He’s not moving his lips.
He’s not moving much except his hands, in fact, which is how the puppeteer makes the puppet dance. A pull here, and you forget about the strings when the plastic-and-fabric comes alive. A dip there, and you forget about the man behind the wisecracking, smart-talking doll. A grin, as in “The Ventriloquists” by E.R. Ramzipoor, and you don’t see where the words come from.
Neighbors barely knew the old woman.
She was odd, they said, which was exactly why Eliza wanted to talk with her: for twelve years, Eliza’d been looking for someone to finish a puzzle that started with her birth. Surely, this woman was that person.
As it happened, the woman, Helene, had been waiting to tell a story…
Once, she began, she was a twelve-year-old boy called Gamin, a name Marc Aubrion had given her because he didn’t know the truth. Like many war orphans, Gamin was selling newspapers to survive when they met, and Aubrion liked her pluck. It was months before he knew that Gamin-the-boy was Gamin-a-girl, but it mattered little by then.
Everybody on the street knew who Marc Aubrion was. He was handsome, jovial, a jester, a writer who’d sworn allegiance to the resistance, widely admired by everyone but the Nazis. No, the Germans didn’t admire Aubrion, but they know how useful he’d be.
To make the Belgians believe that the Allies were the enemy, the Nazis wanted to create “black propaganda” by using popular writers in a popular underground paper, La Libre Belgique. Aubrion, along with a professor, a prostitute, a pressman, and a saboteur would make that happen, with the help of a Jewish counterfeiter the Nazis owned, or they would all die.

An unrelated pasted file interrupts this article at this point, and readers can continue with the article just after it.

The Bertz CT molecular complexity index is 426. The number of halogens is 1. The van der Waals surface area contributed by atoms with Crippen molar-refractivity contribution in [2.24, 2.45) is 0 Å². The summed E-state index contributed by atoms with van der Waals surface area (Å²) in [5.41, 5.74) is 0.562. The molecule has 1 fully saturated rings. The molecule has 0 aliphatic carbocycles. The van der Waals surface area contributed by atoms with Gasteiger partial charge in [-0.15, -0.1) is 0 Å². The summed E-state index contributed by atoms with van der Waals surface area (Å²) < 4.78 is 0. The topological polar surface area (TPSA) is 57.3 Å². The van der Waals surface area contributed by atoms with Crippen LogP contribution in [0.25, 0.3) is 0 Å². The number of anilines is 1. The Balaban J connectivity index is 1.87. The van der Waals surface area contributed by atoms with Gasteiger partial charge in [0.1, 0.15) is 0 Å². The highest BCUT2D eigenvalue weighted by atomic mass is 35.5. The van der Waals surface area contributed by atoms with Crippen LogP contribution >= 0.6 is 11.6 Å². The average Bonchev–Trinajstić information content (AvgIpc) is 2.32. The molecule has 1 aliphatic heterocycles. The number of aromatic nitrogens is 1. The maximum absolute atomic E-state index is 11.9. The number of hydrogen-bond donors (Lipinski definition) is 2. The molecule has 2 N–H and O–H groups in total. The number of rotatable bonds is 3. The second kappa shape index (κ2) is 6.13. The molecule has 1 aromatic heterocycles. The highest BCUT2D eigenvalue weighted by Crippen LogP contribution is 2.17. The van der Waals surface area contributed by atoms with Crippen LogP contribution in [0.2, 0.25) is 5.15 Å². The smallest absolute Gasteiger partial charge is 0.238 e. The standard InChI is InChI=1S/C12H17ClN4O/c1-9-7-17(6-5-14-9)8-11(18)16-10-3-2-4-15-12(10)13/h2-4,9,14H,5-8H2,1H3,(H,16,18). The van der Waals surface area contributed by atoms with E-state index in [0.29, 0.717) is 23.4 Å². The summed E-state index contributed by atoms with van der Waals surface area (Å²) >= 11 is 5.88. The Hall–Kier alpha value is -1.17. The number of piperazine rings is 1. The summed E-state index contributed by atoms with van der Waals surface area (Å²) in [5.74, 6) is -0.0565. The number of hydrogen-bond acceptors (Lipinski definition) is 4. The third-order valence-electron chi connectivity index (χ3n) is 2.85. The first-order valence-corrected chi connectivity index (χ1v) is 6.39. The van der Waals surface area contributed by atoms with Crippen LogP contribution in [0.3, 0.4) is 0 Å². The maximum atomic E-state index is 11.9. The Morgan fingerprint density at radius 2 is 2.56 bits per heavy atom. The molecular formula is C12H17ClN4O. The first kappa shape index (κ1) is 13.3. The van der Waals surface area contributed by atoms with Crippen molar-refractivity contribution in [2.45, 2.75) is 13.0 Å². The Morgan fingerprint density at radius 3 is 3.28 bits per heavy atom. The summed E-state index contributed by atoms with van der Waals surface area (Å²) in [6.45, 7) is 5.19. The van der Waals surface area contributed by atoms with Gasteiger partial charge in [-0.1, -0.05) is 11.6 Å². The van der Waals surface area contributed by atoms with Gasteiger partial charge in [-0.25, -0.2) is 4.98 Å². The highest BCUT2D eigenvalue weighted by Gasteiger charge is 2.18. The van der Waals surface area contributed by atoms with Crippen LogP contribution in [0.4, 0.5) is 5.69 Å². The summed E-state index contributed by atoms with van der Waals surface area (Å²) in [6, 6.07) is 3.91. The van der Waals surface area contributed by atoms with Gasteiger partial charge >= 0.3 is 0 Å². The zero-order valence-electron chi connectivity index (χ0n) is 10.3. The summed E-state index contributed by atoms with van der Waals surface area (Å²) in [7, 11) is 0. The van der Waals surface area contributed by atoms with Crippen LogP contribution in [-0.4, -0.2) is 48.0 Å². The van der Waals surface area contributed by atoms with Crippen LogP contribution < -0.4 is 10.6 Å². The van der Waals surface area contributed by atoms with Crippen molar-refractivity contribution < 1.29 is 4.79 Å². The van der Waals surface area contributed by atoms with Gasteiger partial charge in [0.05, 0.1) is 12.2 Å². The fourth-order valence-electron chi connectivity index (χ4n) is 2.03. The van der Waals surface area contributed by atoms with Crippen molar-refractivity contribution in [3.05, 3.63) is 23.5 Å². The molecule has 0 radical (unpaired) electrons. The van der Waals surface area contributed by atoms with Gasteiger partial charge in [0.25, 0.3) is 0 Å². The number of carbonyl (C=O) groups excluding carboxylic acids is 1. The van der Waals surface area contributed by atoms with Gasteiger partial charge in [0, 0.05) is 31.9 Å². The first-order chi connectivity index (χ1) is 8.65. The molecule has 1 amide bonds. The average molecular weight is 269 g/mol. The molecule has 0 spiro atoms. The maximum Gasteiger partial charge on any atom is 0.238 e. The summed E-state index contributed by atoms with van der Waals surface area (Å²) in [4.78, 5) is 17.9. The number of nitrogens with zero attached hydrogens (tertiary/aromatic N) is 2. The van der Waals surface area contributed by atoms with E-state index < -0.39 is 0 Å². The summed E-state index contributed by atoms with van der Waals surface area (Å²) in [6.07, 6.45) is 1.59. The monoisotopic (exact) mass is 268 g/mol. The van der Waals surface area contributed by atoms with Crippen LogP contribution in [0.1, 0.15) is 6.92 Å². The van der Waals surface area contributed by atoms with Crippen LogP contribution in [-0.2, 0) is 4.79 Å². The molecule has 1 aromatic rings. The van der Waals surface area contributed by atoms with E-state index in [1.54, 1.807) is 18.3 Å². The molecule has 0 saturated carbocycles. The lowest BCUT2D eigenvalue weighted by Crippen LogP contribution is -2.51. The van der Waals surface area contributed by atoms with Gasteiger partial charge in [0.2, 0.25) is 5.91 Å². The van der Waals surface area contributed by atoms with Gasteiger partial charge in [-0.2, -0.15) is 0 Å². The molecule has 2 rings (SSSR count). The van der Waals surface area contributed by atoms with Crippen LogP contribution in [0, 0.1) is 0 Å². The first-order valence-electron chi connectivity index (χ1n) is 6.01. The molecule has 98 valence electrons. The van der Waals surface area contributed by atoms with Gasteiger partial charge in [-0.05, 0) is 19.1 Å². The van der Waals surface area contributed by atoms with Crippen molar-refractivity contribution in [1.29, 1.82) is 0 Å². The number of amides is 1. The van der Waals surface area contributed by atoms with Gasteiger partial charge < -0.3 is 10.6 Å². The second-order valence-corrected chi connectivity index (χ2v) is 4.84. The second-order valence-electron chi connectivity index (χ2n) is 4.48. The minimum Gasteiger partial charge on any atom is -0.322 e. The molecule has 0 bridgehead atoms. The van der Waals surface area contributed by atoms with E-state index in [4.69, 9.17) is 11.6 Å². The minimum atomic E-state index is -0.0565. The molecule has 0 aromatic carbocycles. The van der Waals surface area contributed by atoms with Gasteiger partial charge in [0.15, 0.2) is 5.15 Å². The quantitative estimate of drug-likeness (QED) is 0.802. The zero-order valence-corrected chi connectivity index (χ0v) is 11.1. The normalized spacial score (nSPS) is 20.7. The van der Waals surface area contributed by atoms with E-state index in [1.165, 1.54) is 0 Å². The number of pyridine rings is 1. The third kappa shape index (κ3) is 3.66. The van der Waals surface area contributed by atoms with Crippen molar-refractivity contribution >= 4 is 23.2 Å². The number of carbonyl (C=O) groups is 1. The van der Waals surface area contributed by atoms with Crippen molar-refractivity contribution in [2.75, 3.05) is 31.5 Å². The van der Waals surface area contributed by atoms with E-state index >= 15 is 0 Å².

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They knew they’d die anyhow. And so, they planned a joke.
Before you start reading “The Ventriloquists,” pick up the phone. Let the office know you won’t be in tomorrow. Nope, you won’t be able to work after being up all night with this incredible novel.
And yet, it doesn’t start out that way.
It’s a struggle to get inside this World War II story of bravery and audacity: author E.R. Ramzipoor lets it unfold over the course of weeks-within-years, through the eyes of a child grown older and a multitude of characters, some of which are unbearably similar. That, and the occasional snippet of German or French, creates challenges that shouldn’t last: because of the length of this novel, you’ll have time to sort things out.
Once you’ve gotten your bearings, though, Ramzipoor snatches them away. This story is dark, like a constant, rainy November in a gray, crumbling town, the only light coming from the spark between the characters. That can sometimes make you smile, or give you a spit-your-coffee-laughing moment. It can also make you wince and weep.
Inspired by a true story, this tale is a mile wide, just as deep, and unforgettable. Truly, if you’re looking for something to kick off your fall reading, “The Ventriloquists” should be on your lips.